By this point in the year, tax season is usually long behind us.

But just as the coronavirus has changed how many of us will be celebrating the Fourth of July this year — with socially-distanced fireworks and responsibly-sized barbeques — it has also changed how we’re filing taxes; namely, with an extended deadline. And if you haven’t filed for 2019 yet, that deadline is fast approaching.

Here are some key things to know about the tax deadline extension for 2019.


Normally, the deadline to file your taxes with the IRS is April 15, also known as Tax Day. But the economic fallout from the response to the coronavirus prompted the government to extend the deadline this year to Wednesday, July 15. If you haven’t filed, that’s when you’ll need to finalize your tax return, file and make any payments that may be due.

The extension also applies to estimated tax payments that would have been due on April 15 or June 15. If you delayed making estimated payments that normally would have been due on those dates, you will have to make them by the July 15 tax deadline.


The July 15 tax filing deadline also comes with another big benefit: The opportunity to top off your 2019 IRA and healthcare savings account (HSA) contributions. Normally, this deadline coincides with the regular filing deadline (April 15), but it was also pushed out to coincide with the new July 15 deadline.

If you have some extra money at your disposal, then putting that unallocated money to work in your retirement account or HSA can be smart. If you are under age 50, your total 2019 IRA contributions can be up to $6,000; if you are 50 or older, you can contribute up to $7,000.

For an HSA, contribution limits are a little different. If you’re eligible to make contributions for the 2019 tax year, you can put up to $3,500 aside for one person or $7,000 for a family if you are under 55 years old. If you are 55 or older, then you can increase your contributions by $1,000.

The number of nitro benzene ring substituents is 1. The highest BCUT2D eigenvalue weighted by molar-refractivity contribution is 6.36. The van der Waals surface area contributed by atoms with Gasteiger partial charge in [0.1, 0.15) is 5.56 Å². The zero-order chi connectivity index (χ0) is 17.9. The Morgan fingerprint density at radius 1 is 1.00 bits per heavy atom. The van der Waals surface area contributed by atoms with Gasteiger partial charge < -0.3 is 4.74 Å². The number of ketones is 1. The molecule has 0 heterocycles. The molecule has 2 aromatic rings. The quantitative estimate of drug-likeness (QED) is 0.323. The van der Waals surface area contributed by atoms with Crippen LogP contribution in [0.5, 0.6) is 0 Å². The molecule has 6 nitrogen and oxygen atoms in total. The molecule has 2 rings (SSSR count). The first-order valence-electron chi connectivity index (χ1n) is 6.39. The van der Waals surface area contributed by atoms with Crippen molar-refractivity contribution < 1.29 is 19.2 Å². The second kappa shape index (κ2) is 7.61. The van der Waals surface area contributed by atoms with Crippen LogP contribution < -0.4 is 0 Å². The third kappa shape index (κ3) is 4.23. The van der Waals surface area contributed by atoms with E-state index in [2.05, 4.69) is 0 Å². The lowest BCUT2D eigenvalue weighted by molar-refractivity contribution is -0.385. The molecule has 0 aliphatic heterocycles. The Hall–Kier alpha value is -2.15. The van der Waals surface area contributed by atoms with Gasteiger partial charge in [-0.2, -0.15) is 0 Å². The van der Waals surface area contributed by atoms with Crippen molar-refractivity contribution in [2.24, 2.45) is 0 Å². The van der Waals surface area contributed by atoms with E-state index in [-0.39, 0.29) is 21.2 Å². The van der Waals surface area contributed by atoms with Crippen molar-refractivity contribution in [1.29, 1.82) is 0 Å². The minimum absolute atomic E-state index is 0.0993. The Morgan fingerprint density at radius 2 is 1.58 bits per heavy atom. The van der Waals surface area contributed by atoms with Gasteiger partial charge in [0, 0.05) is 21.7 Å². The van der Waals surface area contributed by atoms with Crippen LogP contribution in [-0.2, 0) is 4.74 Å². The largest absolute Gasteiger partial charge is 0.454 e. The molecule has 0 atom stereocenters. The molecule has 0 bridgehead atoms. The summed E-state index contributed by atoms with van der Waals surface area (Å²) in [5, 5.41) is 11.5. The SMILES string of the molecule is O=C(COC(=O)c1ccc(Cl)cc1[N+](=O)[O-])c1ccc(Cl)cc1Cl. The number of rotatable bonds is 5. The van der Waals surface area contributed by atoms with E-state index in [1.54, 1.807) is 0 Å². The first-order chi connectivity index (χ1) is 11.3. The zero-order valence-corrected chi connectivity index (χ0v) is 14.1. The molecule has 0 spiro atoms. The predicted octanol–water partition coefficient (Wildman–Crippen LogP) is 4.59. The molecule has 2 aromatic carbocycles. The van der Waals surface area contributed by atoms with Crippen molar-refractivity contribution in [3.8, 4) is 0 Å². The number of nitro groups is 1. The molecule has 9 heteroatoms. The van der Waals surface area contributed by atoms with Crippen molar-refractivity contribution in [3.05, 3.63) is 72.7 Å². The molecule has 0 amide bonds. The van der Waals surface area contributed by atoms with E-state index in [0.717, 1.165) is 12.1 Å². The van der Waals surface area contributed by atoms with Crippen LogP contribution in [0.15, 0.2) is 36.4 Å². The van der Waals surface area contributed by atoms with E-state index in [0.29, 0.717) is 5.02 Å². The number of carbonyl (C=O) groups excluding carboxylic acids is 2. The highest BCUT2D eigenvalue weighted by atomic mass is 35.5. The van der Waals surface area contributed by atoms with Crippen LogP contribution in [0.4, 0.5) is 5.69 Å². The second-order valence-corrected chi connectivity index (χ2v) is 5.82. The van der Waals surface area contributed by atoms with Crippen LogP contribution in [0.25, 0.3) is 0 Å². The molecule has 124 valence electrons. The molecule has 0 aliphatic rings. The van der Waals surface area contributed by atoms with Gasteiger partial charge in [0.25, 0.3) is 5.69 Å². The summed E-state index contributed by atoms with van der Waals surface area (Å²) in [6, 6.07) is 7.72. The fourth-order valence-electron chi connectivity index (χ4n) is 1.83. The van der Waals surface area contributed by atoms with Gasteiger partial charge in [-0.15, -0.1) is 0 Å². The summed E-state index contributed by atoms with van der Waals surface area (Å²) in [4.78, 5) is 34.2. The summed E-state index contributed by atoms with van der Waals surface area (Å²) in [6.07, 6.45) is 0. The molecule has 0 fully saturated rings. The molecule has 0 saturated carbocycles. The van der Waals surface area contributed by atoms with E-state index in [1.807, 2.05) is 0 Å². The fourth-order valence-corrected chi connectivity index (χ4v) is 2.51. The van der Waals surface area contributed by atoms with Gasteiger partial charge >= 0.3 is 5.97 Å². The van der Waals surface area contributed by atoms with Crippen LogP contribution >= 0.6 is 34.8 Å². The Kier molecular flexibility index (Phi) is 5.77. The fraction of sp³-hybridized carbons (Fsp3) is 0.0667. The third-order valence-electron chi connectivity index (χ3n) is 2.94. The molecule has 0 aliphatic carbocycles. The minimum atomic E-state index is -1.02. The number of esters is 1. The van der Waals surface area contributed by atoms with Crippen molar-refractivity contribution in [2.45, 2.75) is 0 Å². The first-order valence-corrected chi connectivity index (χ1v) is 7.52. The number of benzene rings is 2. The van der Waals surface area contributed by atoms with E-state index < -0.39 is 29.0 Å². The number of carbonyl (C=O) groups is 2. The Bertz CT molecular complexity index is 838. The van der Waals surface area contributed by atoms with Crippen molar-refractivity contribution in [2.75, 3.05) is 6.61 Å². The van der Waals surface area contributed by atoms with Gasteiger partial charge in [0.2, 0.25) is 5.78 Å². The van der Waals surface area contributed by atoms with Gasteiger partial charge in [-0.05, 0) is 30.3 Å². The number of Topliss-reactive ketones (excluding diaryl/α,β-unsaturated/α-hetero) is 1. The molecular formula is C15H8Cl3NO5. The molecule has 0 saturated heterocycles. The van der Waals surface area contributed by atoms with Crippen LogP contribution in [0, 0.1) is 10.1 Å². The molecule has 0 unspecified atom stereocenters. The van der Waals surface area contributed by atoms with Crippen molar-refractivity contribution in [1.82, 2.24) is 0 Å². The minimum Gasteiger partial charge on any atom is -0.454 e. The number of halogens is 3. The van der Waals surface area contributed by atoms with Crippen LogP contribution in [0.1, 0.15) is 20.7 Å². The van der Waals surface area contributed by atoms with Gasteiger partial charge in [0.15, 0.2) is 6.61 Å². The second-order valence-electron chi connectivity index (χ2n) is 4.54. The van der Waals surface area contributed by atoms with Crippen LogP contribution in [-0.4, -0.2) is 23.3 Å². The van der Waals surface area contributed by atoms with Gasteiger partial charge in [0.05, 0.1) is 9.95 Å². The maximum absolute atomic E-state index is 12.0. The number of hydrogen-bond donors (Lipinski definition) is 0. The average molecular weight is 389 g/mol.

Even better: If you filed your taxes earlier in the year, but hadn’t yet hit your contribution limits to these accounts, you can go back and make those contributions. However, if you do that, you will need to refile your tax return.

If you are making contributions to a Roth IRA, then your tax situation should remain the same: You’ve already paid income tax on the money you’re contributing, so these contributions don’t lower your taxable income. But if you are making contributions to a traditional IRA or an HSA, you are effectively lowering your taxable income for 2019, and may qualify for an additional refund.


That depends on where you live. Some states kept their state-filing deadline as April 15, while others gave taxpayers more time. You can find information about individual state filing deadlines here.

If you’ve missed your state’s filing deadline, you should file your state income taxes as soon as possible to avoid or limit potential penalties.


Both individual taxpayers and businesses can request an extension beyond the July 15 deadline. If granted, you will have until October 15 to file your tax return. Individuals can request the extension by submitting Form 4868 through either their tax software or tax professional, while businesses need to submit Form 7004.

The IRS does make clear, though, that an extension to October 15 to file does not equate to an extension to pay any taxes due. If you owe taxes for 2019, you’ll have to estimate how much and make a payment by July 15 in order to avoid late fees and interest charges.

This article is not intended as legal or tax advice. Northwestern Mutual and its financial representatives do not give legal or tax advice. Taxpayers should seek advice regarding their particular circumstances from an independent legal, accounting or tax adviser.

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